This new structure narrows down the number of items to 29 areas. However, we’ve decided to not immediately present all 29 to the user, instead settling for showing only 4 items, Community, Software, Development and Support, with the About items hidden in the footer (only those searching for those pages should find it, we shouldn’t showcase it). We’ve merged the Workspaces and Applications sections into Software, which essentially is a visual tour through KDE, instead of splitting it up into single, solitary pages. The community section actually does have community links this time, and we’ve narrowed down the Development items to the bare essentials (open for debate, as the -www folk aren’t desktop-devs), as in general the devs know where information is kept. Ideally, the Development section’s objective is to make it easy for new coders to join.
It is a little hard to describe, but many pages have been merged and some even completely removed, and I won’t go into details describing why every choice was made.
Points of focus
I’ve highlighted with a blue square several points of focus, this are in general more important navigational items, as they represent key sub-topics in each section. Later on in the design phase we shall discuss how these can be emaphsised visually.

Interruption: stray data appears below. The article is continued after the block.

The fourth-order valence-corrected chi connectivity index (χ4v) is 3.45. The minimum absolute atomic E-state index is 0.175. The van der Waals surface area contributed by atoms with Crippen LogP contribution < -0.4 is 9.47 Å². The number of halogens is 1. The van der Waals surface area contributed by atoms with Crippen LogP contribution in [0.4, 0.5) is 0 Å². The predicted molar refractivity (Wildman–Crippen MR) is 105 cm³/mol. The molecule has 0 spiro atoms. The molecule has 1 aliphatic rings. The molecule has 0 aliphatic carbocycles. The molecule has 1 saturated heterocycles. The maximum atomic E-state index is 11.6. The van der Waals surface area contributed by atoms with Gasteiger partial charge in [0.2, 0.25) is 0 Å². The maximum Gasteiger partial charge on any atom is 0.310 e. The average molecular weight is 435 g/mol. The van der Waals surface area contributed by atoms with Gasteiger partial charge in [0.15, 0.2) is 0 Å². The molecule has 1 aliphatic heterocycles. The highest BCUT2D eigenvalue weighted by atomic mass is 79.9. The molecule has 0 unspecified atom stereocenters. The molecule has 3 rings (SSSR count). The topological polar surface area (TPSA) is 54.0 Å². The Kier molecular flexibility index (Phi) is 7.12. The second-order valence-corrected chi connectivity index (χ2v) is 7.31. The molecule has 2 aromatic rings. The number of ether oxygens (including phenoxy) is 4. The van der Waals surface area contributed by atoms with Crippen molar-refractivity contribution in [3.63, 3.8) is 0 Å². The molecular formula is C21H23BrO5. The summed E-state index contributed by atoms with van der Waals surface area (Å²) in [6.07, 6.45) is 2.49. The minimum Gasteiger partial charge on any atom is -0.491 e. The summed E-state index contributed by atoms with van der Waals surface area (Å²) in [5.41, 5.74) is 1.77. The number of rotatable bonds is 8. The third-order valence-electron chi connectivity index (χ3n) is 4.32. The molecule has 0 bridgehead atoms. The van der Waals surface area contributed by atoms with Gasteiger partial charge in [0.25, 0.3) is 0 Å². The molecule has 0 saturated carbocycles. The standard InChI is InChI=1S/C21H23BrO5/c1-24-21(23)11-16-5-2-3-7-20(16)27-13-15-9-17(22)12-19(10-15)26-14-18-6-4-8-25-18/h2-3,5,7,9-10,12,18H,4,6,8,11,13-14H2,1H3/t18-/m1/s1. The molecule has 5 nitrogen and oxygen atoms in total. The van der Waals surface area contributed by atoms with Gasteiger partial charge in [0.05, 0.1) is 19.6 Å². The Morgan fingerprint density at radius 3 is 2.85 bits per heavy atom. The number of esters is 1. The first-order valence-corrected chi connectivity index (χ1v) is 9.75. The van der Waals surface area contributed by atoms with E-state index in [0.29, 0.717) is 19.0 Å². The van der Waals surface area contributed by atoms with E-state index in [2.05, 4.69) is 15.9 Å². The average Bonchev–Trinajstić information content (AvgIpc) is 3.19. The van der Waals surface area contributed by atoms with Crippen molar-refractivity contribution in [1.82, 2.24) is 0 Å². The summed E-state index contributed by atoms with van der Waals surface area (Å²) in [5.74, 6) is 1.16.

Aligned with marketing’s optimum navigational route
I’ve made two arrows in the diagram above, one blue and the other red. The blue represents the optimum path for our new users. It starts them off with “We are KDE”, to answer their question “What is KDE?”, then guides them through the Software section, a visual mosiac of pretty colours, screenshots and beautifully presented features to persuade them “Why is KDE awesome and why should I use it?”, finally, we land them at the “Get KDE Software” page, once they’ve said “OK, you’ve had me convinced. Let’s get started”.
The red arrow is slightly more complex, for people who already use KDE. Their landing page is the “Get Involved” page, of which the objective is to answer the question “Where do I fit in?” When answered, we will direct them to one of our many community outlets within the community section and help them start their journey with KDE. Alternatively, should they be interested in joining the technical aspects of KDE, they can learn about the Dev Platform, and get redirected to the Techbase, which should turn them into super geeks in no time.
That’s it for part 2.
Thanks for reading and I hope you’re enjoying this series. There’s still a long way to go, and you can actually keep up to date on it via the WIPUP project here.